Ex-RBI chief Rajan: This is why the US trade war hasn’t sent markets tumbling

World currencies

The Trump administration keeps upping the ante on its trade war threats, but markets haven’t reacted much.

Raghuram Rajan, who was India’s central bank chief from 2013 to 2016, may have pinpointed why: The risks are just too big.

“They don’t price some of these big risks because it’s hard to estimate probabilities,” Rajan said on Tuesday at the Nomura Investment Forum Asia in Singapore. “It seems like these are sort of unimaginable. A full-fledged trade war between the U.S. and China? Unimaginable and therefore we don’t price it in.”

To be sure, while the market may be viewing the possibility as unimaginable, the U.S. trade war, which has taken aim at China as well as long-loyal allies, has been escalating.

Trade war escalating

The U.S. has begun imposing tariffs on some imports and has already seen pushback and retaliatory tariffs in response. In a strategic blow, Canada has proposed tariffs on imports on maple syrup from the U.S., which primarily come from Maine.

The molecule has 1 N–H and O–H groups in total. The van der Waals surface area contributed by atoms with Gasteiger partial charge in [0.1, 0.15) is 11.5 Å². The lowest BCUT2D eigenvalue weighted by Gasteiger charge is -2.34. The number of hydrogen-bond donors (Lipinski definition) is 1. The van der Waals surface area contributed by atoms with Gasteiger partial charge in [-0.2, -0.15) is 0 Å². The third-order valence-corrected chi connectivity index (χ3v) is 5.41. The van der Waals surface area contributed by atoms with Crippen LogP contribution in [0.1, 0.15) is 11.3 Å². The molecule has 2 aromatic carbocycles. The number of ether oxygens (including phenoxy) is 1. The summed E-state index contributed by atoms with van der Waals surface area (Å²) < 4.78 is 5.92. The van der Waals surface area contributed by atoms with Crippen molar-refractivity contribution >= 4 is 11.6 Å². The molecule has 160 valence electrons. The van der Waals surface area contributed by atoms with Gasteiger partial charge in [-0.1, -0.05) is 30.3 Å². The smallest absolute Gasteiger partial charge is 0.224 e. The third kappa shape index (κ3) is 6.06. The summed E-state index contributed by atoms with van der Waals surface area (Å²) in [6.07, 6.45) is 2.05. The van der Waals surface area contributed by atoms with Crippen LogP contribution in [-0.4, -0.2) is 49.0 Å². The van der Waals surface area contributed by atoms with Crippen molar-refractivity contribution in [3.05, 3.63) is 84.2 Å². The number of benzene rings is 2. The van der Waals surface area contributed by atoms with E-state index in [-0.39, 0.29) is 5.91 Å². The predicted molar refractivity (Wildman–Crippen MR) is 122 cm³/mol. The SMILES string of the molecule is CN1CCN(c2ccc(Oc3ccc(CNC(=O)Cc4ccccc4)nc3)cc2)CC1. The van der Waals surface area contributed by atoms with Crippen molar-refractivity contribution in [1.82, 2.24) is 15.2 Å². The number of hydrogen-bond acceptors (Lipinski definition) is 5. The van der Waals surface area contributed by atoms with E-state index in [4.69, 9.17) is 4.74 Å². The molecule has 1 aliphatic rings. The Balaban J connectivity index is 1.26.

Countries proposing, and sometimes already imposing, retaliatory tariffs are taking laser aim at states which voted for U.S. President Trump, or which have Republican lawmakers.

The Trump administration is also probing whether to impose tariffs on imports of autos and auto parts, a move likely to hurt profitability across the global auto industry, including in the U.S.

But Rajan said the eventual market losses when these risks are finally priced in were less worrisome to him than the potentially severe problems that could emerge in highly levered entities and emerging markets which depend on continued trade between the U.S. and China.

Never ending endgame?

Another issue that may be keeping markets from reacting much: The Trump administration’s eventual goals remain unclear.

“It’s not clear the president himself has a sense of where the endpoint is,” said Rajan, who is currently a professor of finance at the University of Chicago Booth School of Business. “It may be that these are bargaining tactics in order to get to a better position, but its not clear what the [desired] position is.”

Rajan also reiterated that another of the Trump administration’s policies — implementing large tax cuts — will also move the finish line on one of its occasionally stated goals of reducing the U.S. goods trade deficit.

Because the tax-cut stimulus came as the U.S. economy was already operating at full capacity, that stimulus will be spent on foreign goods, increasing the trade deficit, Rajan said.

 

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